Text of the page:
Federal Income Tax Liens
Posted on September 9th, 2016
When the IRS can’t seem to make progress in collecting taxes from a taxpayer, it resorts to Tax Liens and Tax Levies.
Tax Levies are orders issued by the IRS to banks or employers or others holding a taxpayer’s funds for those holders to pay the taxpayer’s money to IRS to apply on his tax debt rather than to pay it to the taxpayer. Congress has given IRS the power to collect funds to apply to taxes in this manner. IRS generally makes a great effort to collect the tax without a levy. Sometimes, from the government’s point of view, it is necessary to levy someone’s property to convince the taxpayer to cooperate with the system, and to pay their tax voluntarily. Tax levies are not “public record”, so they don’t appear on one’s credit report On the other hand, the levies are direct communications to people who owe the taxpayer money or hold his property–people with whom he does business–of the taxpayer’s outstanding tax debt, which may damage one’s reputation as much as listing the debt on one’s credit report.
Tax Liens are statements put on the public record that an individual owes taxes, and that the government has a claim against all of his property. The Tax Lien is usually filed with the Register of Deeds in the county where the taxpayer lives, or for a business, where the business operates. The lien can be filed with the real property records, in which case the lien must be paid or otherwise removed before real estate can be sold in that county. The lien can also be filed with the records of personal property liens, where it would appear to anyone examining personal property records, and would have to be removed before the sale of personal property (personal furnishings, or business equipment or other property). Tax liens are public record, and usually appear on a person’s credit report.
Internal Revenue Service often does not make any further effort to collect on a tax lien, as the taxpayer himself will have to approach IRS to have the lien removed, if there is property that he wishes to sell, either now, or sometime in the future. Tax liens are valid for ten years, unless removed by IRS action. If a taxpayer owns property and makes no effort to resolve his tax bill, IRS has the power to foreclose its tax lien on real or personal property.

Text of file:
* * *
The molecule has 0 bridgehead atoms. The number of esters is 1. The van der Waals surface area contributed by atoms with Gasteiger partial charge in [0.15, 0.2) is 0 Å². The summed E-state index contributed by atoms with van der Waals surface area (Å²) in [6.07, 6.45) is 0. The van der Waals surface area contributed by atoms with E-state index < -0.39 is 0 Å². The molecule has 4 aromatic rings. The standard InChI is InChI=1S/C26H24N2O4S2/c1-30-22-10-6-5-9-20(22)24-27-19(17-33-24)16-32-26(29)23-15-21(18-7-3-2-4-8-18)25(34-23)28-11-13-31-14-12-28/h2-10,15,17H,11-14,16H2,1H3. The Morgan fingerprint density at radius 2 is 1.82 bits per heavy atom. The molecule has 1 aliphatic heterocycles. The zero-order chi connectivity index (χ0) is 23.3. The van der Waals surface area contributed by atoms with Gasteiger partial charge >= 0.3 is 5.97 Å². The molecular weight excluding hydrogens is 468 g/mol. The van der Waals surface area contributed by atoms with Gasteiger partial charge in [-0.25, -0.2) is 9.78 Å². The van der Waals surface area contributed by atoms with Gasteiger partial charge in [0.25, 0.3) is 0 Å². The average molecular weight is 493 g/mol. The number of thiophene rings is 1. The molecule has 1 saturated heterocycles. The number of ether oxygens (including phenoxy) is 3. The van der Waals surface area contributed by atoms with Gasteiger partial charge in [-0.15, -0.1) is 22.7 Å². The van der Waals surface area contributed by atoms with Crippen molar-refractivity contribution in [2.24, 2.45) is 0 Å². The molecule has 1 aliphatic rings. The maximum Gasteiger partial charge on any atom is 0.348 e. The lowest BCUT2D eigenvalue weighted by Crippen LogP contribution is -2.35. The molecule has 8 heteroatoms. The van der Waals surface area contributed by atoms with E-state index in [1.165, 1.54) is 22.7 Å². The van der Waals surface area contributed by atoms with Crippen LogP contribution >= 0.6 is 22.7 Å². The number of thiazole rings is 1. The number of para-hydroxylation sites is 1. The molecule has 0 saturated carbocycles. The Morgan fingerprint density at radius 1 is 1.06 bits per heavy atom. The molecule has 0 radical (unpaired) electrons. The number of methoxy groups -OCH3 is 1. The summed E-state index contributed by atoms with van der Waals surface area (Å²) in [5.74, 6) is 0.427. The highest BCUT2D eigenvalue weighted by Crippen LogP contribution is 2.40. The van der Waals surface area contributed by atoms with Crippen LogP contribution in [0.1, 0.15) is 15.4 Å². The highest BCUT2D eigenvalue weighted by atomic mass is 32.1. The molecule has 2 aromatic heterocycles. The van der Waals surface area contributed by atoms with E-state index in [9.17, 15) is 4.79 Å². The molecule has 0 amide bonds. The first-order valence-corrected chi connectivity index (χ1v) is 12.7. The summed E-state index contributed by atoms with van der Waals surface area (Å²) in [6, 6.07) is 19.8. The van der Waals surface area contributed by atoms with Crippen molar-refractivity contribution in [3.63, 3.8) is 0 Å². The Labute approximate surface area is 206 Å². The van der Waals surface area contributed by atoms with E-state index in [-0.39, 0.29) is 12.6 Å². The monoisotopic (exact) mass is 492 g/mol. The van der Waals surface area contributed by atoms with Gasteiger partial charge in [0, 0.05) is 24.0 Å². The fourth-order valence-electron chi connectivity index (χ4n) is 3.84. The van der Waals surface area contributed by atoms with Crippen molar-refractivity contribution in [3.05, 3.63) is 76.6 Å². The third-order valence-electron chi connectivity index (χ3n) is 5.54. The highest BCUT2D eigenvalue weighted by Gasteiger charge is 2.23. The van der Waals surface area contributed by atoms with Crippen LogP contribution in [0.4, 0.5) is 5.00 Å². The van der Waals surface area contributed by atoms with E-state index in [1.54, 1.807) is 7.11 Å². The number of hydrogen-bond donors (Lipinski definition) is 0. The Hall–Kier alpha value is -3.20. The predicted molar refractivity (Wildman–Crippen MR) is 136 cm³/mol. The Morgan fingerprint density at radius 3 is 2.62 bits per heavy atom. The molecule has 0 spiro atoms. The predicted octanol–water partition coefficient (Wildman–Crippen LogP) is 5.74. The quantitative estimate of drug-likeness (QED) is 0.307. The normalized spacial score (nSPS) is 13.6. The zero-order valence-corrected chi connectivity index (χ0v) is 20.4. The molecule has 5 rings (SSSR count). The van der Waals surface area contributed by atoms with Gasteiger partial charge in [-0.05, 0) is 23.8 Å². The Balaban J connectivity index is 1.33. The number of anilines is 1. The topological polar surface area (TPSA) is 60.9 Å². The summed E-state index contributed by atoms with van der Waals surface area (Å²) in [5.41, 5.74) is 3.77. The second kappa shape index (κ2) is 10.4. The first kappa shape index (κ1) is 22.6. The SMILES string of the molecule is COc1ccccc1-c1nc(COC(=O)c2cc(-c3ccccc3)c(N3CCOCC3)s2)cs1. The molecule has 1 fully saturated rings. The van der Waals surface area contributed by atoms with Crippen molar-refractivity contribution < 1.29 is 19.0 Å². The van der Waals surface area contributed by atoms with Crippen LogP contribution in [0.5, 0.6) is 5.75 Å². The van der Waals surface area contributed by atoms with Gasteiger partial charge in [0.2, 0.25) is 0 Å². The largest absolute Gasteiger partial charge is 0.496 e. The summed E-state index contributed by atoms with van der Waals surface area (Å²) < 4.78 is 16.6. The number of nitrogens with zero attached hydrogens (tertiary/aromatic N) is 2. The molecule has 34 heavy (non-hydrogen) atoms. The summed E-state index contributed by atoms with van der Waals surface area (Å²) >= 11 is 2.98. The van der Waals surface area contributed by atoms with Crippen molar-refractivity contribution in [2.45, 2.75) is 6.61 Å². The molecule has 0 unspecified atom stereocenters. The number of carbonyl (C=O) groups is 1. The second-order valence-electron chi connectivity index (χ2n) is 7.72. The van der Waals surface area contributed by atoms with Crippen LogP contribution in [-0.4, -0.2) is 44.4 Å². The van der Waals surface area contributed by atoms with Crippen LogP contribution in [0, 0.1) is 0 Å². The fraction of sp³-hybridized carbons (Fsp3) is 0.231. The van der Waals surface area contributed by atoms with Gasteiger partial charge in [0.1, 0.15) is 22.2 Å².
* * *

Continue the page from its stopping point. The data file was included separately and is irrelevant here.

A tax lien is a declaration by IRS that a taxpayer owes taxes, and that the government will assert a claim against any of the taxpayer’s property when it is sold or disposed of… The tax lien is filed in public records and generally appears on a taxpayer’s credit report.
Tax liens allow RS to assert its claim on the taxpayer’s property without having to go through the immediate effort of learning who owes the taxpayer and issuing levies to those people. Liens even apply to property the taxpayer acquires in the future. In general, liens apply on a county by county basis. If IRS files a lien where the taxpayer lives, the lien may not attach to property the taxpayer owns in another county. (The absence of a lien does not forgive the taxpayer’s tax debt, of course.)
Removal of Tax Liens & Levies
Taxpayers can request that tax liens and levies be removed. Generally in order to have a levy removed, the taxpayer must make some arrangement with IRS to pay the tax, or at least pay that portion of the tax that IRS believes the person can pay.
The procedure to have a lien removed is stated on the lien notice. Call the number on the notice, and your options will be described to you. IRS is cooperative in removing small liens. Liens relating to large tax debts are generally not removed, even if additional collection measures such as installment payment agreements are put in place.
Taxpayers against whom a lien is filed often make arrangements to pay IRS, in order to avoid harsher collection measures such as levy of one’s accounts receivable or wages. A first option is often to enter into an Installment Payment Agreement with Internal Revenue Service. To establish the installment amount, the Taxpayer and IRS review the Taxpayer’s income and living expenses, and hopefully agree on an amount that the Taxpayer can pay monthly against his tax. IRS employees are directed to leave Taxpayers with sufficient income to pay basic living expenses, even if it means IRS can receive no monthly amount at all.
A second arrangement to have a lien or levy removed would be by making an Offer In Compromise in which a smaller payment is offered in lieu of the larger tax debt. The Offer In Compromise is also based on the Taxpayer’s ability to pay, so it also involves presenting IRS with financial information about property owned and monthly income and expenses. IRS procedures have become more liberal in recent years, encouraging taxpayers to file Offers In Compromise, but the criteria for having offers accepted are still quite strict, and most Offers are declined.
Tax Lien Due Process Hearing
Taxpayers against whom a tax lien is being filed are notified prior to the filing of the lien, and are entitled to a Due Process Hearing, to verify that IRS has followed proper procedures in filing the lien. Taxpayers request the Due Process Hearing by filing Form 12153 within 30 days after receiving a Notice that IRS plans to file a lien against them. Requests received after the 30 day deadline are also considered, but are not entitled to appeal adverse rulings.
Due Process Hearings are very useful to taxpayers, as they stop collection activities while waiting for a hearing, and they give taxpayers a chance to propose resolutions to their tax debts other than the lien proposed by IRS. The taxpayers’ proposals can include corrections of tax return information, payment of the tax before filing of the lien, making an Installment Payment Agreement, or possibly even making an Offer In Compromise.